These events matter and are a sign of some real maturity coming to the industry. I’ve watched the ad-tech industry evolve a lot over the past 25 or so years — from the ad-server wars to behavioral targeting; the ascendance of performance; the shift to programmatic; the emergence and growth of digital video and now, the invasion of digital into the TV advertising ecosystem, the belly of the ad beast.
Yes, in the broad scope of the industry, the events of yesterday and today aren’t that big. Rubicon and Teleria have a combined market cap under a billion dollars, and Eyeview was only 100 or so people (not that that is any consolation to those really talented, pioneering folks and their families who were impacted. I’m hopeful that they will find new roles soon).
The merger of 12-year-old Rubicon and Telaria, the successor to Tremor Video, a digital video company launched 14 years ago, brings together two long-time industry players in very complementary parts of the market, helping digital publishers maximize the value of their inventory and serving and managing video ad inventory for sellers.
Thirteen-year-old Eyeview was early to digital video ad tech and, according to reports in the trade press, ran into trouble zig-zagging a bit over the past few years determining how to best position itself in the programmatic-centric world that is taking over most of digital advertising.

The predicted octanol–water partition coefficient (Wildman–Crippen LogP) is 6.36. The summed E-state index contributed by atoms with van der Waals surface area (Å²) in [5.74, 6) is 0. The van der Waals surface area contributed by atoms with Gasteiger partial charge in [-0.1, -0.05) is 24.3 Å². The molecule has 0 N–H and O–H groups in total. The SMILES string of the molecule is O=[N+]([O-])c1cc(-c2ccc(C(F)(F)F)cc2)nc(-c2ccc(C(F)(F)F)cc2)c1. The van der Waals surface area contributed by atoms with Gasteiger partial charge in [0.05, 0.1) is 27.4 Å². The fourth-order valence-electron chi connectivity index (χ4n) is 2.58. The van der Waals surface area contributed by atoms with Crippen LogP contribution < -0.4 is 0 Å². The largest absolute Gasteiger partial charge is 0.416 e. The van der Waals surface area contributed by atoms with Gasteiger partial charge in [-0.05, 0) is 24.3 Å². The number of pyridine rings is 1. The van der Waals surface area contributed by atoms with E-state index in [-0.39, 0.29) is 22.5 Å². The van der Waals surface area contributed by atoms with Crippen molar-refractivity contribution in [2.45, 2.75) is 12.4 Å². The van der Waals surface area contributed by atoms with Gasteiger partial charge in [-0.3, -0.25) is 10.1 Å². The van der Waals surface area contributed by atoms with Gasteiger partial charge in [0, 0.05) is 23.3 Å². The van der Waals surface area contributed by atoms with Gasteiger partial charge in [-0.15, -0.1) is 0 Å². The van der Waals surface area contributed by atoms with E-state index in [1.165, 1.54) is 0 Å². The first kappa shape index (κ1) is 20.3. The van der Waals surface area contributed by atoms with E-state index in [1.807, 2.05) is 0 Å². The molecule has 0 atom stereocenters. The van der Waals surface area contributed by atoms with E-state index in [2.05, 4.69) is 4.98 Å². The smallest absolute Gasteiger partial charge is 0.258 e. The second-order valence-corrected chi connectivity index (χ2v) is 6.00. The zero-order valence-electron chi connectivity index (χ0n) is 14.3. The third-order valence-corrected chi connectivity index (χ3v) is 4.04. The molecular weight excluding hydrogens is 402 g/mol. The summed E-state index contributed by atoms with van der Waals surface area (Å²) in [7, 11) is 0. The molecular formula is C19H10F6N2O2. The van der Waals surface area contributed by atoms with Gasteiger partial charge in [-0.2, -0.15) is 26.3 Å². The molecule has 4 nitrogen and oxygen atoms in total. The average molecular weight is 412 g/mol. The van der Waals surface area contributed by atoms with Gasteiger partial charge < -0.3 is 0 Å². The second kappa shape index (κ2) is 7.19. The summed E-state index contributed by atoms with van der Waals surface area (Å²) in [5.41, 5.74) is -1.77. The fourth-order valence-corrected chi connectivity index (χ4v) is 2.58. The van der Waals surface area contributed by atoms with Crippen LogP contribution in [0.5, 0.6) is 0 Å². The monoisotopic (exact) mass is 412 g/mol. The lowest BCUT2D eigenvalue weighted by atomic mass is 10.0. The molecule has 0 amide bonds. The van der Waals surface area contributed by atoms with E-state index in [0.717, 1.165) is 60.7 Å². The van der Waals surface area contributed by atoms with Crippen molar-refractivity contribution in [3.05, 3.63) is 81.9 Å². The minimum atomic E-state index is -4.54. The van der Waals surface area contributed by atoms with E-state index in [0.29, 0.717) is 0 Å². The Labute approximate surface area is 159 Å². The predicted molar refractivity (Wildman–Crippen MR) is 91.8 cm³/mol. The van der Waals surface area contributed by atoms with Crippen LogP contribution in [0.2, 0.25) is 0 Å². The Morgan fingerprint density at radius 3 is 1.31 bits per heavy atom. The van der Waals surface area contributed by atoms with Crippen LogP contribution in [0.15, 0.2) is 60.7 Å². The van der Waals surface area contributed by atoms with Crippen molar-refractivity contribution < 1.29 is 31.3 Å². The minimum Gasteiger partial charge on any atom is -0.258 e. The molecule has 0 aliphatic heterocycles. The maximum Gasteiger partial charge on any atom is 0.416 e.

Okay, so then why are these two pieces of news a harbinger of an industry’s maturity? Here’s why:
A merger of tenured industry players where 1+1=3+. All too often, mergers of smaller companies that share adjacency in the market and each have real tenure are all about cost savings and some sense of Hail Mary that something special might come of it. Not so here. I know enough about the market, the companies, their products, their leaders and their teams to know this is a merger where real positive value and growth multiplication is very likely to result.
Many significant longer tenured companies that never got real traction are now going away, such as Eyeview and others before it — IgnitionOne last week, Videology last year.
A problem with ad tech is that for a significant period of time — from the mid-‘00s until a few years ago — there was a lot of venture capital available. That money has dried up, so we are going to see many more companies go away, consolidate or shrink. It will simplify the market, the solutions and remove a lot of noise. Hard on those adversely impacted, but good for the industry overall.
Great leaders involved in all. From Michael Barrett at Rubicon to Mark Zagorski at Telaria to Oren Harnevo, then Rob Deichert, at Eyeview (to Will Margiloff at IgnitionOne and Scott Ferber at Videology as well), the leadership at these companies is/was really strong. This is not a question of having more companies than there are great leaders to lead them. This is about great leaders making the decisions that they have to make to go forward. That is real maturity.
What do you think? Is ad tech growing up?